Let’s talk about something serious: Postpartum. It’s a wonderful time, after 9 months of anticipation, you have this wonderful baby that you get hold, love on, and stare at in amazement. There’s so much good that comes from having a baby! But, we’re lying if we say nothing difficult can also come out of it.
Sometimes your significant other, or even you, may experience feeling bluesy, anxious, or depressed after having a baby. There’s often a stigma associated with these things, but there shouldn’t be. It’s real, it can be serious, and when left untreated, it can lead down a scary and dangerous path. It’s estimated that 1 in 7 new mothers experience postpartum mood disorders. Before we start, realize that often what gets lumped into Postpartum Depression is actually 3 different mood disorders.
Let’s start with Postpartum Depression OR PPD, as it is commonly referred to, is just that: a state of depression after baby is born. Often brought on by a number of things including postpartum hormones, changes in amount and patterns of sleep, or the stress of caring for a helpless new baby. What does it look like?
Someone with PPD will:
• Bs sad/depressed more than they are happy, and feel disconnected from their baby.
• Have overwhelming anxiety over even the smallest of things
• Be tired with little desire to be active, and will often sleep excessively.
Next let’s look at the next thing that often gets lumped in with PPD: Postpartum Anxiety or PPA. Though Postpartum Anxiety is often labeled as depression it has some key differences that can impact how you can best support your partner in dealing with this. Like PPD, Postpartum Anxiety is anxiety brought on from the same things, hormones, lack of sleep, and a worry for your baby. But this is not an anxiety that comes and goes. It lingers.
What does it look like?
• It’s the constant fear that something bad is going to happen to your baby.
• It’s racing thoughts and excessive worrying.
• It’s a continual cycle of what ifs.
• It’s the fear of not being enough for your baby, while not wanting others to care for your baby.
• It often brings trouble with eating & sleeping
• It can also be experienced other physical symptoms associated with anxiety including panic attacks, dizziness, hot flashes, and nausea
It is important to understand and recognize that someone can have postpartum depression and postpartum anxiety simultaneously.
The third and final postpartum mood disorder is Postpartum Psychosis. This the most serious and least common of the 3, it occurs in less than 1% of new moms. Although not exclusively connected, it is often more common in moms who have dealt with bipolar disorder or had a family history of it.
How is Postpartum Psychosis different from the other two?
• Symptoms vary and can include:
-Reduced need for sleep
-Paranoia (beyond anxiety)
-Rapid mood swings
-Thoughts of suicide or infanticide
-Confusion and racing thoughts
-Delusions and strange beliefs
• It is considered a medical emergency and requires treatment
• While PPD & PPA may require medication for treatment, Postpartum Psychosis is a medical condition that is treatable with medication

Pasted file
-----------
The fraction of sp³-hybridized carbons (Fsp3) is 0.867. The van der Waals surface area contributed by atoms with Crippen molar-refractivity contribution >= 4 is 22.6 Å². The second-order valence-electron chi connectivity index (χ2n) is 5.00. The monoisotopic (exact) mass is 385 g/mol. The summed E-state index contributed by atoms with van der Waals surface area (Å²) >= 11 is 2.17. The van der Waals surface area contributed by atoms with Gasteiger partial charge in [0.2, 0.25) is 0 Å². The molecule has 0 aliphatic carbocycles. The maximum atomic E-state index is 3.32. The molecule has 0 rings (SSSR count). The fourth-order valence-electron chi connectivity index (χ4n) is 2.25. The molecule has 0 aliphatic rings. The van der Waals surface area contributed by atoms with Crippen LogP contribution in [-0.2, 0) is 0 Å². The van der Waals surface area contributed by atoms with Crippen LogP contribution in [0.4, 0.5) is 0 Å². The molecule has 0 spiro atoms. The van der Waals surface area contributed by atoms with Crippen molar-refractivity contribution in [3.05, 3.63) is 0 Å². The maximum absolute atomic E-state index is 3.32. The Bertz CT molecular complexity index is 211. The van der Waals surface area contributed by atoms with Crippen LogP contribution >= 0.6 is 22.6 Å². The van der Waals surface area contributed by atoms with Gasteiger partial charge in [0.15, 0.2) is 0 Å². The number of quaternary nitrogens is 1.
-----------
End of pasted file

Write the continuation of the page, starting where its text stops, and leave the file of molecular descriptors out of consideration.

So dads, you’re probably wondering “What does this have to do with me?” I’m here to tell you that you can be instrumental in supporting your wife and providing the care and help she needs postpartum.
How can you help if your wife is suffering from PPD, PPA or PPP?
First things first: Talk with her. I know this can be difficult for some men, but communication is key. As can often be the case with mood disorders, she may be in denial or not realize her condition, and may need some encouragement to get the help she needs. With Postpartum Depression and Anxiety, this process may take some time and you may not be able to broach the subject directly, you may need to sidestep a bit. However, if you suspect your wife has Postpartum Psychosis, reach out to medical professional immediately to seek treatment.
Here are some other ways to offer support:
• Let mom get some sleep (this means you may need to get up early with the kids on the weekend so she can catch up!)
• Make sure she’s eating properly
• Suggest taking a walk or other exercise so she can get some endorphins pumping
• Help her find community and support
• Encourage social interaction, whether in person or through social media
• Encourage her to meet other new moms or moms that have dealt with Postpartum mood disorders
• If appropriate, help her seek a therapist
• When needed seek professional help, or medication
• Prevention is the best medicine, if your wife has a history of depression, anxiety or bipolar disorder discuss with her doctor early on in pregnancy to get a plan in place.
• Find more information from resources like Postpartum Support International
This is not an exhaustive list, and some things may or may not work with your partner’s personality. Study her, talk to her, and most importantly? Listen. Even when she’s not talking, listen to her, encourage her, let her know she’s not alone, and she is not failing.
Noah or “Milkman” is husband to Rachel at She Rocks the Cradle and father to 4 children. He co-founded a dad’s only support group on Facebook called Dadventure. You can follow his fatherhood journey on instagram at @its.milkman